The popularity of Hong Kong’s chief executive has taken a major hit in a new poll from the University of Hong Kong. Chief Executive Leung Chun-ying’s approval dropped to a rating of 37.5 in the survey, losing 5.2 points from mid-December to hit a new low, the South China Morning Post reported Tuesday.
The dip in support comes amid the ongoing mystery around the missing bookseller Lee Bo and his vanishing employees. The disappearance of the bookseller, who was last seen at the company’s warehouse Dec. 30, has caused some in the city to fear Chinese authorities. Leung drew criticism last week when he urged the bookseller to reveal himself, South China Morning Post reported.
The new rating marked a low point for Leung since he took control of Hong Kong in 2012. And it was just 2.5 points above the all-time lowest score for a chief executive of the city. That honor is held by Tung Chee-hwa, whose support dropped to 35 points after a pro-democracy march rocked the city in 2003.
The march involved 500,000 people walking through the streets of Hong Kong to demonstrate against a controversial national security bill that people thought would hurt their freedoms. Following the march, Tung was forced to kill the bill and he subsequently stepped down from his position in 2005.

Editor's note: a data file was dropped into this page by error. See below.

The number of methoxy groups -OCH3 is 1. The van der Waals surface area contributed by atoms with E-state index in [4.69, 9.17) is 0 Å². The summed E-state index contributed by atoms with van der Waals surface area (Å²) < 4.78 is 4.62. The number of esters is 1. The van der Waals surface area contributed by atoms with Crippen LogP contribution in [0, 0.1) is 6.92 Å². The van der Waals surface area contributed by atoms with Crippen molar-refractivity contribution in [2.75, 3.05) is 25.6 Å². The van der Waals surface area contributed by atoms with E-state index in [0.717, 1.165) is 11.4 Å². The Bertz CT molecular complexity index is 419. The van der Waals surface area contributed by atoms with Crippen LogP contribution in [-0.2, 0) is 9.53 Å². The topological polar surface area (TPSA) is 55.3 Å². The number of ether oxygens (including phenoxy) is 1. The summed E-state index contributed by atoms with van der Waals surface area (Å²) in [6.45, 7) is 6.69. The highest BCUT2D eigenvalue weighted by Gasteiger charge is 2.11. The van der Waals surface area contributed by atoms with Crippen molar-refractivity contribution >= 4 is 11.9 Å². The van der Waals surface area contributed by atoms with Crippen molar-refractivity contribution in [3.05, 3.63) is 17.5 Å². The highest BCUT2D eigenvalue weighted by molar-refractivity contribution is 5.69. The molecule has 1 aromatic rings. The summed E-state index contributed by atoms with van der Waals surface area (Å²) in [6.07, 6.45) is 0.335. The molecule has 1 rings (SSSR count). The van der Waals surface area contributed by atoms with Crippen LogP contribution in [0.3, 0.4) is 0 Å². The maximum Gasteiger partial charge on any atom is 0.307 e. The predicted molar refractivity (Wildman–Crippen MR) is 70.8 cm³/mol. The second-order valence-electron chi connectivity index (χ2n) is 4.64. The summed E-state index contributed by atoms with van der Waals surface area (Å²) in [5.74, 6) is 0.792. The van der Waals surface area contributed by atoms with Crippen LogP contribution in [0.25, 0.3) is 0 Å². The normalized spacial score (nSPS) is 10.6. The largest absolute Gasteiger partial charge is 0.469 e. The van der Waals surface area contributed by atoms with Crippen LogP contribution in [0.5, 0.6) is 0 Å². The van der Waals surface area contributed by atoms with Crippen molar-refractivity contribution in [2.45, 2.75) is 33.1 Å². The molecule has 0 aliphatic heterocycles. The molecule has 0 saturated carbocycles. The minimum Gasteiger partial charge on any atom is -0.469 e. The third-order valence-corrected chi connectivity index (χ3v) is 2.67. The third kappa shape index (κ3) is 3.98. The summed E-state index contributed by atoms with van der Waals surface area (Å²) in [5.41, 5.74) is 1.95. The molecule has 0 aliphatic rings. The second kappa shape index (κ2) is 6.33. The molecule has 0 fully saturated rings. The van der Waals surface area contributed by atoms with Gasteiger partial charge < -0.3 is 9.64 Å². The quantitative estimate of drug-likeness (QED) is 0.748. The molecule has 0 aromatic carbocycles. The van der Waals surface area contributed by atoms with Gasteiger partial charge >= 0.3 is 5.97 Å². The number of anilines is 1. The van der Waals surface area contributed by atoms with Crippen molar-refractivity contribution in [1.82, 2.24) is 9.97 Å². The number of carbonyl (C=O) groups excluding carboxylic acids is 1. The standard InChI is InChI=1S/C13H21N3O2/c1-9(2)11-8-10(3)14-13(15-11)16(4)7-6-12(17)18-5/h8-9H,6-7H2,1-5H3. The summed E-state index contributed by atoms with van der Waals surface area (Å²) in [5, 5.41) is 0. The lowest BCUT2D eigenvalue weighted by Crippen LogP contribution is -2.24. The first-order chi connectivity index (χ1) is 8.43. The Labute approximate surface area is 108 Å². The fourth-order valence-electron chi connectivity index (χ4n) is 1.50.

The chief executive who served immediately before Leung, Donald Tsang Yum-kuen, received a similarly low score of 38.5 in 2012.
Leung saw his own round of massive protests in 2014 when tens of thousands took to the streets to demand fully democratic elections for the city's chief executive. They called for Leung to resign and police used tear gas on the demonstrators, which led to violent altercations and public support for the protestors, the BBC reported.
Leung’s low popularity score was accompanied by a plunging net approval rate, the South China Morning Post reported. That score dropped 11 points to minus 44 percent.
As the chief executive’s numbers dropped, three other officials have seen their popularity ratings go down as well. Chief Secretary Carrie Lam Cheng Yuet-ngor had a score of 52.1, Financial Secretary John Tsang Chun-wah had 59.3 and Justice Secretary Rimsky Yuen Kwok-keung had 45 points Tuesday.
The university officials who administered the public opinion poll said a political figure’s credibility would be in danger if their rating fell below 45 points. The survey included 1,013 Hong Kong residents and was conducted between Jan. 4 and Jan. 6.